a little air or water.
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            Conceited of their little wisdoms, and doting upon
            their own fancies.                    --Barrow.
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   4. Small in dignity, power, or importance; not great;
      insignificant; contemptible.
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            When thou wast little in thine own sight, wast thou
            not made the head of the tribes?      --I Sam. xv.
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   5. Small in force or efficiency; not strong; weak; slight;
      inconsiderable; as, little attention or exertion;little
      effort; little care or diligence.
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            By sad experiment I know
            How little weight my words with thee can find.
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   6. Small in extent of views or sympathies; narrow; shallow;
      contracted; mean; illiberal; ungenerous.
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            The long-necked geese of the world that are ever
            hissing dispraise,
            Because their natures are little.     --Tennyson.
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   Little chief. (Zool.) See Chief hare.

   Little Englander, an Englishman opposed to territorial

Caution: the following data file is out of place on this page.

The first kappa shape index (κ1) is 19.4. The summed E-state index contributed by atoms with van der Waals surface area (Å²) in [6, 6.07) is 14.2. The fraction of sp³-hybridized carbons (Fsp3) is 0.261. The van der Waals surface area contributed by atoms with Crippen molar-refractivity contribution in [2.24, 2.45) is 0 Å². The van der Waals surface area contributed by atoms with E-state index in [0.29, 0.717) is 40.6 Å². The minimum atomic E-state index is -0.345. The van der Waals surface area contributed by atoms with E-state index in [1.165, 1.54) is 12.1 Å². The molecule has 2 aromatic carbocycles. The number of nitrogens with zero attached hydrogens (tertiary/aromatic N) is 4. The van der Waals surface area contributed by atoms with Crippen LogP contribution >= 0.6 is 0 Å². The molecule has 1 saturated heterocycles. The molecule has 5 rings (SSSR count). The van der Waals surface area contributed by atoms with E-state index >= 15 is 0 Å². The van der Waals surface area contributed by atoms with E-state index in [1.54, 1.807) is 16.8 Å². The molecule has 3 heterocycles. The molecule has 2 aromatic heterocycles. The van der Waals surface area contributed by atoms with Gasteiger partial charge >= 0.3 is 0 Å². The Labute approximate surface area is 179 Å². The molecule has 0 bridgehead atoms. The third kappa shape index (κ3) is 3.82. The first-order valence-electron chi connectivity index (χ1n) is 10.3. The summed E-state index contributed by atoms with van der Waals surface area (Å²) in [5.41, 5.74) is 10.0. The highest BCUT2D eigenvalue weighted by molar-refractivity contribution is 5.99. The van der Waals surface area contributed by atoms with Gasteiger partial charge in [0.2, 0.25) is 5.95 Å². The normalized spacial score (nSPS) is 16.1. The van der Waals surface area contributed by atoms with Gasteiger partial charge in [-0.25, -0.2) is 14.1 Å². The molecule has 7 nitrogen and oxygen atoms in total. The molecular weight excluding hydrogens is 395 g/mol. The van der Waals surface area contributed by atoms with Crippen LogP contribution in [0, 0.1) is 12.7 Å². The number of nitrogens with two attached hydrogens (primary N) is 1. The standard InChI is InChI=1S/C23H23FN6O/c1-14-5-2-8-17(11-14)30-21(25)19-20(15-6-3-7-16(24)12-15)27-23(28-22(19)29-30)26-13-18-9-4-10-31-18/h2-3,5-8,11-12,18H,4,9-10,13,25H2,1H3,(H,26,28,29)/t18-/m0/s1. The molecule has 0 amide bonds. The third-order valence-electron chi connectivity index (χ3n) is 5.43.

expansion of the British Empire. See Antiimperialism,
      above. Hence:

   Little Englandism.

   Little finger, the fourth and smallest finger of the hand.

   Little go (Eng. Universities), a public examination about
      the middle of the course, which is less strict and
      important than the final one; -- called also smalls. Cf.
      Great go, under Great. --Thackeray.

   Little hours (R. C. Ch.), the offices of prime, tierce,
      sext, and nones. Vespers and compline are sometimes

   Little-neck clam, or Little neck (Zool.), the quahog, or
      round clam.

   Little ones, young children.
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            The men, and the women, and the little ones. --Deut.
                                                  ii. 34.
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   Little peach, a disease of peaches in which the fruit is
      much dwarfed, and the leaves grow small and thin. The
      cause is not known.

   Little Rhod"y, Rhode Island; -- a nickname alluding to its
      small size. It is the smallest State of the United States.

   Little Sisters of the Poor (R. C. Ch.), an order of women
      who care for old men and women and infirm poor, for whom
      special houses are built. It was established at St.
      Servan, Britany, France, in 1840, by the Abb['e] Le

   Little slam (Bridge Whist), the winning of 12 out of the 13
      tricks. It counts 20 points on the honor score. Contrasted
      with grand slam.
      [Webster 1913 Suppl.]

From The Collaborative International Dictionary of English v.0.48:

Responsion \Re*spon"sion\ (-sh?n), n. [L. responsio. See
   1. The act of answering. [Obs.]
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   2. (University of Oxford) The first university examination;
      -- called also little go. See under Little, a.